and is gone.

One evening after a seminar with Neil Postman
I went out to a bar with my classmates
went to the Men's Room,
and saw graffiti on the wall that said:
pornography is technology's contribution to masturbation
and I said
the ghost of Marshall McLuhan was here!

Online and the on the air we go meatless
in person, our bodies are our media
as are our organs of perception
the ear thrusts us into the midst of things
at the center of action
surrounded by acoustic space
while the eye places us on the outside looking in
as spectators, voyeurs, and peeping Thomists

Media are tools for thought
every language contains its own unique worldview
written language brings linearity and abstract thinking
words, numbers, pictures, music
all encode the world in different ways
Isadora Duncan said
if I could tell you what it meant
there would be no point in dancing it

Oral cultures remember collectively
through songs and poetry
stories and sayings
the written record gives us
chronology and history
and now, memory is a database
randomly accessible
hyper and nonlinear
easily erased
and yet capable of recording
anything and everything
any of us say or do

Our media come from us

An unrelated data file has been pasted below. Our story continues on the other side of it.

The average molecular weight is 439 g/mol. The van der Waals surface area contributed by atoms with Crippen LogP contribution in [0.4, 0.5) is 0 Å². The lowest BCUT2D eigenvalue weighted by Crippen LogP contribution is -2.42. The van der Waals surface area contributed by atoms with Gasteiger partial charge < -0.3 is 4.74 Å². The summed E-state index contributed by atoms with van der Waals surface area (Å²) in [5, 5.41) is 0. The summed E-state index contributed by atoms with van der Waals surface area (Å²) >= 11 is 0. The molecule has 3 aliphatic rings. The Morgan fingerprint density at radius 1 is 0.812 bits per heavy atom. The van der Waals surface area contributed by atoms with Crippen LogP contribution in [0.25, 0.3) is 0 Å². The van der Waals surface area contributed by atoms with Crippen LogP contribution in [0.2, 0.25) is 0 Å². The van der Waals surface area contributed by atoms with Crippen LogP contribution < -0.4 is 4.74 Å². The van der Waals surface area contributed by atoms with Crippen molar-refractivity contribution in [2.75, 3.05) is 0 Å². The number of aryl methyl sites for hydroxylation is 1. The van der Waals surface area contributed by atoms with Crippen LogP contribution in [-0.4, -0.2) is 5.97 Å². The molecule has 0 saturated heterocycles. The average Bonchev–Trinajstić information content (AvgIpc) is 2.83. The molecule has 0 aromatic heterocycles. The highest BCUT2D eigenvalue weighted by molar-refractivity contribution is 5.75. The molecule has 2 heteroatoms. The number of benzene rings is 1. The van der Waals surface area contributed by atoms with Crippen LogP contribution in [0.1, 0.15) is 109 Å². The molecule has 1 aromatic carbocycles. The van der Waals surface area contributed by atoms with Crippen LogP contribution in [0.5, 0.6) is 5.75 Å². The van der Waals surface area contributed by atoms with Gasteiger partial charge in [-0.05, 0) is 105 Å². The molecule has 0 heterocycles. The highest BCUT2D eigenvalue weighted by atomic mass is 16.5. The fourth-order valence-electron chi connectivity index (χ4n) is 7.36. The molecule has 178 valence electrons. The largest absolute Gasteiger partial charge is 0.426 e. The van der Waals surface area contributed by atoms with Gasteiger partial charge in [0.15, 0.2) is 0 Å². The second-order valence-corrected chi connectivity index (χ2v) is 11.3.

they are extensions of us
they are reflections of us
but we forget
we think our technologies are alien
apart from us
we fall in love with them
not knowing that we have fallen in love with
an image of ourselves
McLuhan called this
Narcissus narcosis

Through our media
we learn what the meaning of is is
formal cause greater than self
when every effect is special.
the calendar and the clock
the written word
the printed page
and the electromagnetic wave
all tell us
all about
space and time

Our media are extensions of ourselves
they come between ourselves and the world
they screen and filter the world
Max Frisch said
technology is the art
of never having to experience the world
but what comes between ourselves and our world
becomes our world
and so we become what we behold
because the medium is the membrane

The medium divides
the medium connects
the medium comes in between
in the gaps and the intervals
in the ground behind the figure
the medium surrounds and pervades
the medium is the environment
we enter into a conversation
we write in English or Spanish or French
we get into a book or movie
we go online
and we study media ecology

The medium is Marshall McLuhan
the medium is he
as the medium is you
as the medium is me
and the medium is all of us together.
so let's be the medium
and spread the message

And there you have it, hope you liked it, and in any event, it's one, two, three, p'cha-cha-cha!

Thursday, November 3, 2011

No Nook NIche?